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    Permobil tilt wheelchair

    Not sure whether anybody can actually answer this question. Feel free to have I guess if you like.

    I have included three photos of me in my permobil tilting wheelchair. Starting from the first photo, tell me in percentage, how much pressure is taken of the ischial (sit bones)





    Tetraplegic & Spinal Injury Site


    #2
    I can't see the pics, but it's straightforward physics. If you're tilted so your chair seat is at X degrees to the ground, then the pressure is cosine(X)*normal pressure. So a 45 degree angle would result in 71% of normal pressure. 90 degrees would take all the pressure off. This disregards the effect of shear on your skin; also, since your cushion is not perfectly flat (you sink into it), the pressure doesn't decrease quite that fast with increasing tilt angle; some of it is just redirected to a different angle.
    That's why I'm currently investigating a standing chair.
    - Richard

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      #3
      I'm not sure why you can't see the photos. Anyway, I am using a Permobil which has tilt and recline. What I tend to do is recline the backrest back quite a bit and then tilt the chair as far as it will go. I am then almost parallel to the ground.
      Tetraplegic & Spinal Injury Site

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        #4
        have you checked into a standing chair.
        mine takes almost all pressure off those areas, not to mention i get to stand. i'm sure it didn't cost anymore than any tilt an space

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          #5
          No I haven't looked into a standing chair, maybe I should. I suppose you have to tie your cushion down to make sure it doesn't fall off? What about your clothing, does it not get all messed up when you keep standing and sitting all day?
          Tetraplegic & Spinal Injury Site

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            #6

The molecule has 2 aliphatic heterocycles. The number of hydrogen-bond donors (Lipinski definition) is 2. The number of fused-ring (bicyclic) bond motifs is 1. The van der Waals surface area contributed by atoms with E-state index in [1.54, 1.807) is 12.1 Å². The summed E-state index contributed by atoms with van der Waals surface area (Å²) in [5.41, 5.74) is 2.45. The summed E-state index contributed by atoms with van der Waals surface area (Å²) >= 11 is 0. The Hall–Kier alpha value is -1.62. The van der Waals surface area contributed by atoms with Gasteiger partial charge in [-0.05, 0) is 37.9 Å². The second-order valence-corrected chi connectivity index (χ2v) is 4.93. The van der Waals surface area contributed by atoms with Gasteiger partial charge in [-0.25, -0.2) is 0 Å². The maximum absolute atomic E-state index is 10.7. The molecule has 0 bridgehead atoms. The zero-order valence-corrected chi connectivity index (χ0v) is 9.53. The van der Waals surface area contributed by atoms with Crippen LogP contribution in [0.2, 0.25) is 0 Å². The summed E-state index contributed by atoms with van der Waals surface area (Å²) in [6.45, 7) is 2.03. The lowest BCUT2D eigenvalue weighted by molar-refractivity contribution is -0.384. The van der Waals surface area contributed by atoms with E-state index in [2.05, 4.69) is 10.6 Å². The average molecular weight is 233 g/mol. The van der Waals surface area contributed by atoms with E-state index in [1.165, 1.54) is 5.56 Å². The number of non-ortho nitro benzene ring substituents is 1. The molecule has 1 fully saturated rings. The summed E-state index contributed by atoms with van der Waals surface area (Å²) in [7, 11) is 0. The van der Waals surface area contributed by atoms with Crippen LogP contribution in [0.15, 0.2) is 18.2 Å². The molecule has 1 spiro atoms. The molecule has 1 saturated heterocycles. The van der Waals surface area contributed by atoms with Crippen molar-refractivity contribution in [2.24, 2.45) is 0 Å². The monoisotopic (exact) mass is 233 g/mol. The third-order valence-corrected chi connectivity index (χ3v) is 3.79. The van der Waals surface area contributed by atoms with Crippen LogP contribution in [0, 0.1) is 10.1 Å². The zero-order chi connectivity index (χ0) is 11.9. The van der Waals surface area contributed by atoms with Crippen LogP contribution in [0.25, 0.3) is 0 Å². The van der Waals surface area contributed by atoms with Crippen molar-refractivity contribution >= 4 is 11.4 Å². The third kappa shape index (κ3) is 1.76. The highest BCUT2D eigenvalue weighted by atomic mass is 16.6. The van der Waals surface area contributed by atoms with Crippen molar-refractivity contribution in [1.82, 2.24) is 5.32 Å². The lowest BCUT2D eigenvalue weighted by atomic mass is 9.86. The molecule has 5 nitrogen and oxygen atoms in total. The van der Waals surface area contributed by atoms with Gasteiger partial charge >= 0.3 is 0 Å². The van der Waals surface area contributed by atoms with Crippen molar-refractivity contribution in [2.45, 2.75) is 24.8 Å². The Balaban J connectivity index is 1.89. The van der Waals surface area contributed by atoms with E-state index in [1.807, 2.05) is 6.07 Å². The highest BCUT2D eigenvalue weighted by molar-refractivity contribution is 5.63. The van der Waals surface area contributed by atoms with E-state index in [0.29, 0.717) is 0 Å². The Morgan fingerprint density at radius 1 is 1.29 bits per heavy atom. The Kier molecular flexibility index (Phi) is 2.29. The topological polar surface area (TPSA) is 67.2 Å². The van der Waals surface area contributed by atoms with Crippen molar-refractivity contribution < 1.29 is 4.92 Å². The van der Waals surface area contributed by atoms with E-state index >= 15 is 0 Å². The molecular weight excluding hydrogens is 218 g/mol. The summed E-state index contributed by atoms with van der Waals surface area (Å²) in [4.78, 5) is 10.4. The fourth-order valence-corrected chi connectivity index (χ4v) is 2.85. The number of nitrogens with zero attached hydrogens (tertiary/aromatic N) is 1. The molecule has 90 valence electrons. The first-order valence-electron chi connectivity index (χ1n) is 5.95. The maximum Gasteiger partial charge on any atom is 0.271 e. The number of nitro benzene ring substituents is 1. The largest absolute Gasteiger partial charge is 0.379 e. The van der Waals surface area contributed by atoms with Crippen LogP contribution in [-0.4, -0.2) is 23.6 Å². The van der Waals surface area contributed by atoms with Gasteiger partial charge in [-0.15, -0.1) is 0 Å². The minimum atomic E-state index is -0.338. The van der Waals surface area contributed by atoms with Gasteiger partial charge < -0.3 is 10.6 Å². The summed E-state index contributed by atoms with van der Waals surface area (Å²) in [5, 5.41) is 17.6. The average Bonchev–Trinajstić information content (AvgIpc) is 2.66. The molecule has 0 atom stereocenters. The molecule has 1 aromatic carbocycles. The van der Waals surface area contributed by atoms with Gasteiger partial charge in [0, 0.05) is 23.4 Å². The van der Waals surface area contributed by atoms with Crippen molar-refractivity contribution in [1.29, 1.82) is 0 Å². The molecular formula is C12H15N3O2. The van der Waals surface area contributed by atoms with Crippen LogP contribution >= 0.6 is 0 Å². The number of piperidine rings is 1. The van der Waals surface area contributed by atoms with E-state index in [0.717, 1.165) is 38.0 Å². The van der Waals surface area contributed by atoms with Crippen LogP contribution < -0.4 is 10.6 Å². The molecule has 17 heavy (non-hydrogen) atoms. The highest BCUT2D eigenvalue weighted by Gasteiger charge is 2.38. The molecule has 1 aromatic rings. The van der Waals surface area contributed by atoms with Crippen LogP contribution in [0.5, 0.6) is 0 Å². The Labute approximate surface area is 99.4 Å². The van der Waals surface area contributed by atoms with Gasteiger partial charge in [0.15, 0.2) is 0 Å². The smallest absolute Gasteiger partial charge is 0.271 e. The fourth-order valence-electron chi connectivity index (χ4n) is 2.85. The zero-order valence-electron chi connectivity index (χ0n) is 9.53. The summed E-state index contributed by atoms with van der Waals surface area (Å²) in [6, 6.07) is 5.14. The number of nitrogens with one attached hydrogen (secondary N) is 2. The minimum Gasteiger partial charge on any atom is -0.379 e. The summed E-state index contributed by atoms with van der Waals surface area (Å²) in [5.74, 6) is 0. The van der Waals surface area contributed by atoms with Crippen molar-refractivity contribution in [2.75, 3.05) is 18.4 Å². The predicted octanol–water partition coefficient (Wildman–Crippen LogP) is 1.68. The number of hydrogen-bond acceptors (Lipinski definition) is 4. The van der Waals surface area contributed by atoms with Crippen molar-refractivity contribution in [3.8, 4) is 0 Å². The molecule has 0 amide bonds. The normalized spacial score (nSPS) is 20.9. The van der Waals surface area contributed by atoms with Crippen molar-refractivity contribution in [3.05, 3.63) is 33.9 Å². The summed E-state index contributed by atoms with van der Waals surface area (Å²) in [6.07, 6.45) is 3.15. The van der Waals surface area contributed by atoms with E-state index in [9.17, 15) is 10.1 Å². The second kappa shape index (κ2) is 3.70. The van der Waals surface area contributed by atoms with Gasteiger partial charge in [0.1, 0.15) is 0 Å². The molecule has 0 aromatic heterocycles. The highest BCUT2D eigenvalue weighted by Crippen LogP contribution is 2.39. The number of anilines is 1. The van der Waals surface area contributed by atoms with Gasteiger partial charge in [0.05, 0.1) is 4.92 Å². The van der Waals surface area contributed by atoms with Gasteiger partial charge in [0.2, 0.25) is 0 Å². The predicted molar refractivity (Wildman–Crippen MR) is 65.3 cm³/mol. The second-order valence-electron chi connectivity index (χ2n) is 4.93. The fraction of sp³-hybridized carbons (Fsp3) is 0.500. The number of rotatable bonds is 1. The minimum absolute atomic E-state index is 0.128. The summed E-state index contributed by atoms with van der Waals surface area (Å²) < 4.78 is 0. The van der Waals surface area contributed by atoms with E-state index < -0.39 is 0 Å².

There's a big difference in cost.
            Our tilting chair (Quickie Freestyle M11) cost about $15K.
            We're presently looking into a Redman standing chair; the cost will be somewhat over $26K. I think other makes are roughly the same cost. However, if you can use a chair that requires you to pump a hydraulic handle to stand, you can save a bundle of money.
            Have a look here http://www.newmobility.com/review_ar...&action=browse for some info.
            - Richard

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              #7
              You will always have some ischial pressure using a tilt in space or reclining wheelchair for weight shifts. Studies indicate that you can get the most effective pressure reduction by reclining so that your back is no greater that a 45 degree angle from the floor. Tilt in space is better because it reduce shear and keeps you properly positioned in your chair while doing this weight shift. Remember not to stay reclined or tilted too long, since when you tilt or recline you are shifting the weight off your ischiums and onto your sacrum, which cannot take prolonged pressure like this.

              (KLD)
              The SCI-Nurses are advanced practice nurses specializing in SCI/D care. They are available to answer questions, provide education, and make suggestions which you should always discuss with your physician/primary health care provider before implementing. Medical diagnosis is not provided, nor do the SCI-Nurses provide nursing or medical care through their responses on the CareCure forums.

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                #8
                Originally posted by SCI-Nurse